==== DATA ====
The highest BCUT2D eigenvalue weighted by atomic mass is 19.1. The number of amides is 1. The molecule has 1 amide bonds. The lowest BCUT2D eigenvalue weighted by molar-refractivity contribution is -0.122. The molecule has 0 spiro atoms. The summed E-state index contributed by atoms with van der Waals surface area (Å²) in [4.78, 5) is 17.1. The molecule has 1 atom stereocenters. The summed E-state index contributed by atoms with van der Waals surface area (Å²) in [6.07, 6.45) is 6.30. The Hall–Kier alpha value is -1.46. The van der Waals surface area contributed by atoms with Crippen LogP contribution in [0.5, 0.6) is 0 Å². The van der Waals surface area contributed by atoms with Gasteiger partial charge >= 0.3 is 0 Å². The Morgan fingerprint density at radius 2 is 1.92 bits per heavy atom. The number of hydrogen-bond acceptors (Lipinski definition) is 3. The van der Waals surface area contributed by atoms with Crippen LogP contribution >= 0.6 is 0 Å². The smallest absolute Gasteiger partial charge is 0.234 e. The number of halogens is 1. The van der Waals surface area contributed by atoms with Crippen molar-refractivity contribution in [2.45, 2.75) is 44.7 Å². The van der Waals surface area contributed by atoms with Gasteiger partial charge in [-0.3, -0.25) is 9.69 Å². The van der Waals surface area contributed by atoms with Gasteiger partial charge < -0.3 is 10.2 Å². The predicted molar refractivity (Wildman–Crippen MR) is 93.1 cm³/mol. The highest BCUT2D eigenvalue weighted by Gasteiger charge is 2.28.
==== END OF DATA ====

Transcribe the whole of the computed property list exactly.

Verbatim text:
The highest BCUT2D eigenvalue weighted by atomic mass is 19.1. The number of amides is 1. The molecule has 1 amide bonds. The lowest BCUT2D eigenvalue weighted by molar-refractivity contribution is -0.122. The molecule has 0 spiro atoms. The summed E-state index contributed by atoms with van der Waals surface area (Å²) in [4.78, 5) is 17.1. The molecule has 1 atom stereocenters. The summed E-state index contributed by atoms with van der Waals surface area (Å²) in [6.07, 6.45) is 6.30. The Hall–Kier alpha value is -1.46. The van der Waals surface area contributed by atoms with Crippen LogP contribution in [0.5, 0.6) is 0 Å². The van der Waals surface area contributed by atoms with Gasteiger partial charge >= 0.3 is 0 Å². The Morgan fingerprint density at radius 2 is 1.92 bits per heavy atom. The number of hydrogen-bond acceptors (Lipinski definition) is 3. The van der Waals surface area contributed by atoms with Crippen LogP contribution >= 0.6 is 0 Å². The smallest absolute Gasteiger partial charge is 0.234 e. The number of halogens is 1. The van der Waals surface area contributed by atoms with Crippen molar-refractivity contribution in [2.45, 2.75) is 44.7 Å². The van der Waals surface area contributed by atoms with Gasteiger partial charge in [-0.3, -0.25) is 9.69 Å². The van der Waals surface area contributed by atoms with Gasteiger partial charge < -0.3 is 10.2 Å². The predicted molar refractivity (Wildman–Crippen MR) is 93.1 cm³/mol. The highest BCUT2D eigenvalue weighted by Gasteiger charge is 2.28.